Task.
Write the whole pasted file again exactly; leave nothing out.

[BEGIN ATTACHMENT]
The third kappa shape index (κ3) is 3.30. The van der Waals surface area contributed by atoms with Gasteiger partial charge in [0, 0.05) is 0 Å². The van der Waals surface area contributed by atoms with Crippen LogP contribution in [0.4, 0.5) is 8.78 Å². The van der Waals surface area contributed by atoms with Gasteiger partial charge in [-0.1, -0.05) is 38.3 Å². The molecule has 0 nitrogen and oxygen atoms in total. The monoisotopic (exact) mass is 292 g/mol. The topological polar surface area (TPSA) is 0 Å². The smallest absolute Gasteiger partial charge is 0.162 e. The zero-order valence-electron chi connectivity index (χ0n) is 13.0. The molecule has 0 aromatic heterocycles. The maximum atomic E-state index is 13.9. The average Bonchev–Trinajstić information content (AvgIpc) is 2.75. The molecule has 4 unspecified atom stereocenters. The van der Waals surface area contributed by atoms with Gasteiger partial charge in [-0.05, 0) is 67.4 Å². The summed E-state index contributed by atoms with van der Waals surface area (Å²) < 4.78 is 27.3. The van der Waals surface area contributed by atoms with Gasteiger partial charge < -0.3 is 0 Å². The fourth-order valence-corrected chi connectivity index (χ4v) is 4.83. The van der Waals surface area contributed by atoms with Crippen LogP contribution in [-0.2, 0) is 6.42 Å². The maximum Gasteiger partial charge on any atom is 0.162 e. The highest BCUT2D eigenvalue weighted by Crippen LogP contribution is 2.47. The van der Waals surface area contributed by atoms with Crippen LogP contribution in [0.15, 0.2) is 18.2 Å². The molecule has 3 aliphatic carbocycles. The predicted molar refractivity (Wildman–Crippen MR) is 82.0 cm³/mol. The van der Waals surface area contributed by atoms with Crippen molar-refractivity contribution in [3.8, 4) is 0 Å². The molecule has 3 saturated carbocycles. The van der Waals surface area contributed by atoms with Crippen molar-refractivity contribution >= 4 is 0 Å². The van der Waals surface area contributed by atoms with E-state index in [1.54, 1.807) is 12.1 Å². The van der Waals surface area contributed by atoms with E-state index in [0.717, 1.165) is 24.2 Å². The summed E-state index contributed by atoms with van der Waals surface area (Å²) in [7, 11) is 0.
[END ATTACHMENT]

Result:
The third kappa shape index (κ3) is 3.30. The van der Waals surface area contributed by atoms with Gasteiger partial charge in [0, 0.05) is 0 Å². The van der Waals surface area contributed by atoms with Crippen LogP contribution in [0.4, 0.5) is 8.78 Å². The van der Waals surface area contributed by atoms with Gasteiger partial charge in [-0.1, -0.05) is 38.3 Å². The molecule has 0 nitrogen and oxygen atoms in total. The monoisotopic (exact) mass is 292 g/mol. The topological polar surface area (TPSA) is 0 Å². The smallest absolute Gasteiger partial charge is 0.162 e. The zero-order valence-electron chi connectivity index (χ0n) is 13.0. The molecule has 0 aromatic heterocycles. The maximum atomic E-state index is 13.9. The average Bonchev–Trinajstić information content (AvgIpc) is 2.75. The molecule has 4 unspecified atom stereocenters. The van der Waals surface area contributed by atoms with Gasteiger partial charge in [-0.05, 0) is 67.4 Å². The summed E-state index contributed by atoms with van der Waals surface area (Å²) < 4.78 is 27.3. The van der Waals surface area contributed by atoms with Gasteiger partial charge < -0.3 is 0 Å². The fourth-order valence-corrected chi connectivity index (χ4v) is 4.83. The van der Waals surface area contributed by atoms with Crippen LogP contribution in [-0.2, 0) is 6.42 Å². The maximum Gasteiger partial charge on any atom is 0.162 e. The highest BCUT2D eigenvalue weighted by Crippen LogP contribution is 2.47. The van der Waals surface area contributed by atoms with Crippen LogP contribution in [0.15, 0.2) is 18.2 Å². The molecule has 3 aliphatic carbocycles. The predicted molar refractivity (Wildman–Crippen MR) is 82.0 cm³/mol. The van der Waals surface area contributed by atoms with Crippen molar-refractivity contribution in [3.8, 4) is 0 Å². The molecule has 3 saturated carbocycles. The van der Waals surface area contributed by atoms with Crippen molar-refractivity contribution >= 4 is 0 Å². The van der Waals surface area contributed by atoms with E-state index in [1.54, 1.807) is 12.1 Å². The van der Waals surface area contributed by atoms with E-state index in [0.717, 1.165) is 24.2 Å². The summed E-state index contributed by atoms with van der Waals surface area (Å²) in [7, 11) is 0.